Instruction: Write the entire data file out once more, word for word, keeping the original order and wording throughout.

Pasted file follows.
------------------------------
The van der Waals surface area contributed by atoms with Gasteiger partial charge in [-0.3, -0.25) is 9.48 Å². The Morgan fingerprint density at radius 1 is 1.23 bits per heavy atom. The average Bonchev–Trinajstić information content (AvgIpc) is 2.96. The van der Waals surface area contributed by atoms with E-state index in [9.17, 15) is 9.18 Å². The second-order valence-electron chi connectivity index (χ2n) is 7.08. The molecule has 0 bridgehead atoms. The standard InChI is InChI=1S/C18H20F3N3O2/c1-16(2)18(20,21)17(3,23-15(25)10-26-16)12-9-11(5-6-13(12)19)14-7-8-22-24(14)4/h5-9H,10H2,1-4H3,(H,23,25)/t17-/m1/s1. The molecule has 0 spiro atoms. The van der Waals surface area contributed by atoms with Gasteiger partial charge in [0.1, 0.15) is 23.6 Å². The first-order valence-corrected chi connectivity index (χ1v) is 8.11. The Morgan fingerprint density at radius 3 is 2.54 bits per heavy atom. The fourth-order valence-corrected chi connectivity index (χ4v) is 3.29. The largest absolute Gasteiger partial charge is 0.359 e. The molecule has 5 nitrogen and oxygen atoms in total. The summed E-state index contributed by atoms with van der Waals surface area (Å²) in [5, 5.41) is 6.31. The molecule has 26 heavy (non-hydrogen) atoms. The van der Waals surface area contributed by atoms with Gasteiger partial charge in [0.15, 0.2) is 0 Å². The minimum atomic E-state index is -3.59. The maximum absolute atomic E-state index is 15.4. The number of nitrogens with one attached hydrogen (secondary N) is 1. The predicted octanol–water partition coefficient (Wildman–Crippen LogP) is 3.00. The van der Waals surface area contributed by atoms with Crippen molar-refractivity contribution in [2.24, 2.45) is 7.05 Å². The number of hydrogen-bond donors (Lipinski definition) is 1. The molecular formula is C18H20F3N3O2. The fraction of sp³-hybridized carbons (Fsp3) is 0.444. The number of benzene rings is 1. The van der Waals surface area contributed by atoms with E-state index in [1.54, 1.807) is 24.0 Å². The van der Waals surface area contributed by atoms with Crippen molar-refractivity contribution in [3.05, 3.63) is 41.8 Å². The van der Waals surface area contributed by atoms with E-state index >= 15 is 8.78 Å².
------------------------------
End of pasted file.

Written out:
The van der Waals surface area contributed by atoms with Gasteiger partial charge in [-0.3, -0.25) is 9.48 Å². The Morgan fingerprint density at radius 1 is 1.23 bits per heavy atom. The average Bonchev–Trinajstić information content (AvgIpc) is 2.96. The van der Waals surface area contributed by atoms with E-state index in [9.17, 15) is 9.18 Å². The second-order valence-electron chi connectivity index (χ2n) is 7.08. The molecule has 0 bridgehead atoms. The standard InChI is InChI=1S/C18H20F3N3O2/c1-16(2)18(20,21)17(3,23-15(25)10-26-16)12-9-11(5-6-13(12)19)14-7-8-22-24(14)4/h5-9H,10H2,1-4H3,(H,23,25)/t17-/m1/s1. The molecule has 0 spiro atoms. The van der Waals surface area contributed by atoms with Gasteiger partial charge in [0.1, 0.15) is 23.6 Å². The first-order valence-corrected chi connectivity index (χ1v) is 8.11. The Morgan fingerprint density at radius 3 is 2.54 bits per heavy atom. The fourth-order valence-corrected chi connectivity index (χ4v) is 3.29. The largest absolute Gasteiger partial charge is 0.359 e. The molecule has 5 nitrogen and oxygen atoms in total. The summed E-state index contributed by atoms with van der Waals surface area (Å²) in [5, 5.41) is 6.31. The molecule has 26 heavy (non-hydrogen) atoms. The van der Waals surface area contributed by atoms with Gasteiger partial charge in [0.15, 0.2) is 0 Å². The minimum atomic E-state index is -3.59. The maximum absolute atomic E-state index is 15.4. The number of nitrogens with one attached hydrogen (secondary N) is 1. The predicted octanol–water partition coefficient (Wildman–Crippen LogP) is 3.00. The van der Waals surface area contributed by atoms with Crippen molar-refractivity contribution in [2.24, 2.45) is 7.05 Å². The number of hydrogen-bond donors (Lipinski definition) is 1. The molecular formula is C18H20F3N3O2. The fraction of sp³-hybridized carbons (Fsp3) is 0.444. The number of benzene rings is 1. The van der Waals surface area contributed by atoms with E-state index in [1.54, 1.807) is 24.0 Å². The van der Waals surface area contributed by atoms with Crippen molar-refractivity contribution in [3.05, 3.63) is 41.8 Å². The van der Waals surface area contributed by atoms with E-state index >= 15 is 8.78 Å².